Ironically, the increasing amount and improving availability of science-based information means that many of the research papers published today sink into oblivion without any direct and discernible influence on scientific, public, or policy debates. Even the science-based reports specifically aimed at the general public or policymakers often fail to gain larger attention. For example, a study showed that 31% of the policy reports published online by the World Bank were never downloaded during a five-year period (Doemeland & Trevino, 2014). Information in such reports may be delivered through other channels such as press releases, news items, or direct interaction between providers and users. Nevertheless, the absence of information in our information age is an issue of increasing importance. All human activities—ranging from practical everyday choices to long-term management of global risks—involve needs to find the relevant and discard non-relevant information.
Communication processes always involve a potential for surprises. Information may not be used or it may be used by unexpected actors in an unexpected manner (Lyytimäki, Tapio, Varho, & Söderman, 2013). Scientific studies and results gaining wider publicity may not be the ones considered the most relevant ones by the experts in the field, as shown by several examples of chemical risks causing only marginal health effects on the population level but gaining considerable public attention (Bradbury, 1989; Peters & Slovic, 1996; Ropeik, 2010). For example, relatively minor risks related to certain chemical compounds in cosmetics or environmental contaminants in otherwise healthy food, such as fish, have been brought up as cases of unjustified alarmism (Mazur, 2004; Assmuth, 2011). Media reporting—and, increasingly, social media debates—highlighting individual risk may frighten consumers and make them more responsive to marketing messages promoting alternative products even if reliable information on risks related to such alternative products is absent.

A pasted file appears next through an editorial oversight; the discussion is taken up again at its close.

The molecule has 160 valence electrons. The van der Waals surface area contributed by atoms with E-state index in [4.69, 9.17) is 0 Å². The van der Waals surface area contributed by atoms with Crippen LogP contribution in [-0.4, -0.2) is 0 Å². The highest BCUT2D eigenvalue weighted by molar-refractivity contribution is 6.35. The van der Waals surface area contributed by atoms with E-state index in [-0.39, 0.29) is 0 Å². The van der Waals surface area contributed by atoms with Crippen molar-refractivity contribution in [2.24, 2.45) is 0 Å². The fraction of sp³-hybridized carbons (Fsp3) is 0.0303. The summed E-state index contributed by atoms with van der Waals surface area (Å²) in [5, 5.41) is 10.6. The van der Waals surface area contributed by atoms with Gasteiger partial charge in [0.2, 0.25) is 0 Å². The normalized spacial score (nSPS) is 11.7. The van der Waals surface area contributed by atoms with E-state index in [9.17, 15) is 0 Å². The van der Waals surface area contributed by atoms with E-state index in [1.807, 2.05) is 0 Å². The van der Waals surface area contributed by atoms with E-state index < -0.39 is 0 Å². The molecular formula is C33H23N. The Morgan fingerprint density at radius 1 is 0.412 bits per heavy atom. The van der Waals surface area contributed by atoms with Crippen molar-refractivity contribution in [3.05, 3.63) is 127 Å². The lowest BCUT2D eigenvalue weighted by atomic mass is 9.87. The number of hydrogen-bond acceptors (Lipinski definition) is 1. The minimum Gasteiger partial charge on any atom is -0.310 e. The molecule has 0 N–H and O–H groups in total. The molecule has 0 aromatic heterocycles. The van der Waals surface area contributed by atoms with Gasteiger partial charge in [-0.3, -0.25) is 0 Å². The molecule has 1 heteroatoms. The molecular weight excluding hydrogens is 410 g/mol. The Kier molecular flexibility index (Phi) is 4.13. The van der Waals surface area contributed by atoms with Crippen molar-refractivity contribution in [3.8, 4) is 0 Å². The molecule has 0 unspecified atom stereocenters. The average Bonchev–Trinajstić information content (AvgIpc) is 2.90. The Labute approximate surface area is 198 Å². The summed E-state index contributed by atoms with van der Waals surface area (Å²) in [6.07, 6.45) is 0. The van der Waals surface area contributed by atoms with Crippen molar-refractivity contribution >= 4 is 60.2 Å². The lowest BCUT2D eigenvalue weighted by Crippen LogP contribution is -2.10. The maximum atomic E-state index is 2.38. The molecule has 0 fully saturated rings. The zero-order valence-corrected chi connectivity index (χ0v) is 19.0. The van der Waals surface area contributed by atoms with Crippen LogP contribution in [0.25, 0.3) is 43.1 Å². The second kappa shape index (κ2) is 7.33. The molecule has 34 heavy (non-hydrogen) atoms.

Environmental and health risk communication provides an important case of the roles that absent information plays in public debates. They are fields characterized by the need for integrative knowledge giving a balanced, reliable, and timely overall picture of relevant risks and benefits while at the same time avoiding the creation of unjustified public scares, hasty management decisions, or ill-founded policy strategies (Mazur, 2004; Assmuth & Lyytimäki, 2015). Such knowledge creation and communication is essentially about the balance between inclusion and exclusion of knowledge. In practice, this ideal of balanced and integrative risk communication is rare in real-life communication contexts that are characterized by competition and interaction between various actors emphasizing some risks and their attributes, downplaying others, and leaving many kinds of information unnoticed (Kasperson, Kasperson, Pidgeon, & Slovic, 2003; Gross, 2010). Therefore, understanding different forms and roles of absent information is vital for both integrative and more narrowly focused risk communication.